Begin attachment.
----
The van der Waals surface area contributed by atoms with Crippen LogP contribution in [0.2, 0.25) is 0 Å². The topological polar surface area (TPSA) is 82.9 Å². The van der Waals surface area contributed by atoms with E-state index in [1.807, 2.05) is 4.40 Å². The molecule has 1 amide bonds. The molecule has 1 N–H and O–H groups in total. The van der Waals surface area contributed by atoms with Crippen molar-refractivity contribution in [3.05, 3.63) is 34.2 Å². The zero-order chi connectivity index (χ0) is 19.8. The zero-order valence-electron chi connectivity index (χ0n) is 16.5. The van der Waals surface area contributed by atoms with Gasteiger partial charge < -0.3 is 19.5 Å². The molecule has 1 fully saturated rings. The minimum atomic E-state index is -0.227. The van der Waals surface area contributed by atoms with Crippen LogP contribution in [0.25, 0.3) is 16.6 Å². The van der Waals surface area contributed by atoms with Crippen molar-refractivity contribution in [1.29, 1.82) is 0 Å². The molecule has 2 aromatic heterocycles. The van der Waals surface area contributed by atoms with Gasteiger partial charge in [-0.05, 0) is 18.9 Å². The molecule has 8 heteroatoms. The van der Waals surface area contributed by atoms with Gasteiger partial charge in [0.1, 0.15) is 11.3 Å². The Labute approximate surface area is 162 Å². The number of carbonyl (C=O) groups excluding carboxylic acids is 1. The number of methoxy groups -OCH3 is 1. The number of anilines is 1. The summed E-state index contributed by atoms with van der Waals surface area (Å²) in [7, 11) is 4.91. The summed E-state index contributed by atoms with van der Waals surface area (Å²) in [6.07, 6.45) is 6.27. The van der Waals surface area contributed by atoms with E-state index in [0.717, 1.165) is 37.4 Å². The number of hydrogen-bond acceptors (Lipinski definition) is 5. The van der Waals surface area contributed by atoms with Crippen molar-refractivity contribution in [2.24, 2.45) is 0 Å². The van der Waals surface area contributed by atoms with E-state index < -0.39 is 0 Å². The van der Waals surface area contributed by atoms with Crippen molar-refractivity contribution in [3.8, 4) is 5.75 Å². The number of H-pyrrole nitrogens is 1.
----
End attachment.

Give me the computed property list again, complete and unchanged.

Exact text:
The van der Waals surface area contributed by atoms with Crippen LogP contribution in [0.2, 0.25) is 0 Å². The topological polar surface area (TPSA) is 82.9 Å². The van der Waals surface area contributed by atoms with E-state index in [1.807, 2.05) is 4.40 Å². The molecule has 1 amide bonds. The molecule has 1 N–H and O–H groups in total. The van der Waals surface area contributed by atoms with Crippen molar-refractivity contribution in [3.05, 3.63) is 34.2 Å². The zero-order chi connectivity index (χ0) is 19.8. The zero-order valence-electron chi connectivity index (χ0n) is 16.5. The van der Waals surface area contributed by atoms with Gasteiger partial charge < -0.3 is 19.5 Å². The molecule has 1 fully saturated rings. The minimum atomic E-state index is -0.227. The van der Waals surface area contributed by atoms with Crippen LogP contribution in [0.25, 0.3) is 16.6 Å². The van der Waals surface area contributed by atoms with Crippen molar-refractivity contribution in [1.29, 1.82) is 0 Å². The molecule has 2 aromatic heterocycles. The van der Waals surface area contributed by atoms with Gasteiger partial charge in [-0.05, 0) is 18.9 Å². The molecule has 8 heteroatoms. The van der Waals surface area contributed by atoms with Gasteiger partial charge in [0.1, 0.15) is 11.3 Å². The Labute approximate surface area is 162 Å². The number of carbonyl (C=O) groups excluding carboxylic acids is 1. The number of methoxy groups -OCH3 is 1. The number of anilines is 1. The summed E-state index contributed by atoms with van der Waals surface area (Å²) in [7, 11) is 4.91. The summed E-state index contributed by atoms with van der Waals surface area (Å²) in [6.07, 6.45) is 6.27. The van der Waals surface area contributed by atoms with E-state index in [0.717, 1.165) is 37.4 Å². The number of hydrogen-bond acceptors (Lipinski definition) is 5. The van der Waals surface area contributed by atoms with Crippen molar-refractivity contribution in [2.24, 2.45) is 0 Å². The van der Waals surface area contributed by atoms with E-state index < -0.39 is 0 Å². The van der Waals surface area contributed by atoms with Crippen molar-refractivity contribution in [3.8, 4) is 5.75 Å². The number of H-pyrrole nitrogens is 1.